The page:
Strolling along a beach after a morning of casting to bait-busting seatrout, the sun warms my neck and I squint into the sun sans shades, trying hard to even out a harsh sunglasses tan. It’s hardly 9 o’ clock, and even as the wind whips through my loose clothing, the temperature rivals that of a Virginia summer. One thing is clear—Southwest Florida is a far shot from Virginia in almost every aspect.
Over the past week, I have saved several such moments in my mind. Still frames standing and casting to fish in backcountry mangroves from my kayak; pushing over oyster beds and through tight cuts of water miles from the big bordering city; jumping tarpon and unhappy alligators; slicing patterns in the sky, casting to fish amid calm blue water crowned with a fiery sunrise, fighting fog and darkness—all are cataloged with thankfulness for the experience.
The past two months have provided me with even more treasured memories. Memories of gurgling Catskills trout streams at dusk, leaping salmon of magnificent proportions, casting dry flies after dark to skinny-water brown trout in “Pennsylvania’s Grand Canyon,” guiding a kayak through the Okefenokee Swamp dodging alligators and cypress trees, of lifelong friends made—all leave me humble and anxious to return.
But here I am, on the front end of Virginia’s firearms deer season; in the middle of the trout’s fall feeding frenzy, when the brook trout dress up in their most colorful garments and flaunt them about the state’s most beautiful waterways, when an elderly New Yorker approaches me on a beach and inquires about the Rapidan—undoubtedly the most well-known stream in Shenandoah for President Hoover’s appreciation of it.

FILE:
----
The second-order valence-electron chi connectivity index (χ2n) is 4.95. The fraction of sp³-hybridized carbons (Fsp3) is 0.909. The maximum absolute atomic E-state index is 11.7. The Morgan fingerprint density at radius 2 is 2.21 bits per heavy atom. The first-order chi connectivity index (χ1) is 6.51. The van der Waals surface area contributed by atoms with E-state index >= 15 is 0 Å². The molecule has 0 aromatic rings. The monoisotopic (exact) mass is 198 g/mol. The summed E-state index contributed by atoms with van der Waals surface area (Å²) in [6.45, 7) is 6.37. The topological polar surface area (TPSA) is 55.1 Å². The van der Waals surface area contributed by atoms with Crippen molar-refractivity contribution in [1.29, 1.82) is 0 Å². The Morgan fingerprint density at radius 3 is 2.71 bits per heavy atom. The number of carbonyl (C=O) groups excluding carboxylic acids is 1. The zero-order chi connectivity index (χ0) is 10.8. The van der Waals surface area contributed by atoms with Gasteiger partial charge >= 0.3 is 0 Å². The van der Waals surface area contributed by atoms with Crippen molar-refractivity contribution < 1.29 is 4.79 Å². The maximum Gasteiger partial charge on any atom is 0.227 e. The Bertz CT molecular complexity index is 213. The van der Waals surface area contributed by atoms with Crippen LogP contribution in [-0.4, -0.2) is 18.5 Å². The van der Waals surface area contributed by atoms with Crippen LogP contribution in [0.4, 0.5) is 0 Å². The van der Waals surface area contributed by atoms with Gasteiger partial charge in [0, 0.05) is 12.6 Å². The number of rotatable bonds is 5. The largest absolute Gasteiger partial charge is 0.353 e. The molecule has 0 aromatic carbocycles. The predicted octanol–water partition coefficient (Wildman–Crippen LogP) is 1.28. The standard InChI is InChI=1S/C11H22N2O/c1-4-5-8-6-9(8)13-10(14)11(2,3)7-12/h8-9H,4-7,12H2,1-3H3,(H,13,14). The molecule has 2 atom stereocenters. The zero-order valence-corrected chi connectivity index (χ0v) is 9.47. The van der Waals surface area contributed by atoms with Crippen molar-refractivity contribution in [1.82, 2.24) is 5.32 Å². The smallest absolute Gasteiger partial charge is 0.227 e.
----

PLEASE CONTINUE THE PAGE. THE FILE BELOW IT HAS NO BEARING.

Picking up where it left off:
“It is a wonderful stream,” I replied. “But there are many more like it, if you’re willing to look.”
And it was then that I began to daydream, of the miles of wild trout streams of the Blue Ridge and of my beloved brook trout, of the way the almost-gone leaves look on the trees and how the crisp chill in the air brings out the fragrances of the forest and the mountains, of the humanity and sense of closure that November cold brings to the Piedmont, when we go to the woods and the water bundled.
With that, I found myself eager to revisit those cherished back-home memories, all the more appreciative of the varied sporting opportunities Virginia has to offer.
Originally published in the Rural Virginian